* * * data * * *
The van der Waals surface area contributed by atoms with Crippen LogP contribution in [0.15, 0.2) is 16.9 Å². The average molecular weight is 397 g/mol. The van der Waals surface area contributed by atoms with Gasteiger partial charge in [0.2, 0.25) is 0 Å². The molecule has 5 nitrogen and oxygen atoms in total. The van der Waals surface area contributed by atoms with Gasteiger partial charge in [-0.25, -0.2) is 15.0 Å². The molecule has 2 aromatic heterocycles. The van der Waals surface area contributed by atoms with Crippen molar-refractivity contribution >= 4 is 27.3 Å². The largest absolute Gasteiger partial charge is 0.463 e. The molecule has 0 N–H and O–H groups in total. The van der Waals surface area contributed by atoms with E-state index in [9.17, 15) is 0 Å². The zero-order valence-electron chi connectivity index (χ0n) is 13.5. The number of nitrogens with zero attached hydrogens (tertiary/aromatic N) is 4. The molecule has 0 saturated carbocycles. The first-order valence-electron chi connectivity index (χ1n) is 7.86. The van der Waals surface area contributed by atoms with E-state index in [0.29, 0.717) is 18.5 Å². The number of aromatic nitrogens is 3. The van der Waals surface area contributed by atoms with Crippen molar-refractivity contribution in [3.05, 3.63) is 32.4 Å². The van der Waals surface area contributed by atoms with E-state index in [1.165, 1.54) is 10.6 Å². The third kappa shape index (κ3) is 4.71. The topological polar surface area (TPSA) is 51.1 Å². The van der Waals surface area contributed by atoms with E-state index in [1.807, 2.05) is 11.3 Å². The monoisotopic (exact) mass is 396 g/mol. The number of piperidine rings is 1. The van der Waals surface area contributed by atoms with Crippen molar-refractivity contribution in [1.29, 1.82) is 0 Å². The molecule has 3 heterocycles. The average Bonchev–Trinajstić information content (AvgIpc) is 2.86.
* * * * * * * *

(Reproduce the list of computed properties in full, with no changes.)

The van der Waals surface area contributed by atoms with Crippen LogP contribution in [0.15, 0.2) is 16.9 Å². The average molecular weight is 397 g/mol. The van der Waals surface area contributed by atoms with Gasteiger partial charge in [0.2, 0.25) is 0 Å². The molecule has 5 nitrogen and oxygen atoms in total. The van der Waals surface area contributed by atoms with Gasteiger partial charge in [-0.25, -0.2) is 15.0 Å². The molecule has 2 aromatic heterocycles. The van der Waals surface area contributed by atoms with Crippen molar-refractivity contribution >= 4 is 27.3 Å². The largest absolute Gasteiger partial charge is 0.463 e. The molecule has 0 N–H and O–H groups in total. The van der Waals surface area contributed by atoms with E-state index in [9.17, 15) is 0 Å². The zero-order valence-electron chi connectivity index (χ0n) is 13.5. The number of nitrogens with zero attached hydrogens (tertiary/aromatic N) is 4. The molecule has 0 saturated carbocycles. The first-order valence-electron chi connectivity index (χ1n) is 7.86. The van der Waals surface area contributed by atoms with E-state index in [0.29, 0.717) is 18.5 Å². The number of aromatic nitrogens is 3. The van der Waals surface area contributed by atoms with Crippen molar-refractivity contribution in [3.05, 3.63) is 32.4 Å². The van der Waals surface area contributed by atoms with E-state index in [1.165, 1.54) is 10.6 Å². The third kappa shape index (κ3) is 4.71. The topological polar surface area (TPSA) is 51.1 Å². The van der Waals surface area contributed by atoms with E-state index in [1.807, 2.05) is 11.3 Å². The monoisotopic (exact) mass is 396 g/mol. The number of piperidine rings is 1. The van der Waals surface area contributed by atoms with Crippen molar-refractivity contribution in [1.29, 1.82) is 0 Å². The molecule has 3 heterocycles. The average Bonchev–Trinajstić information content (AvgIpc) is 2.86.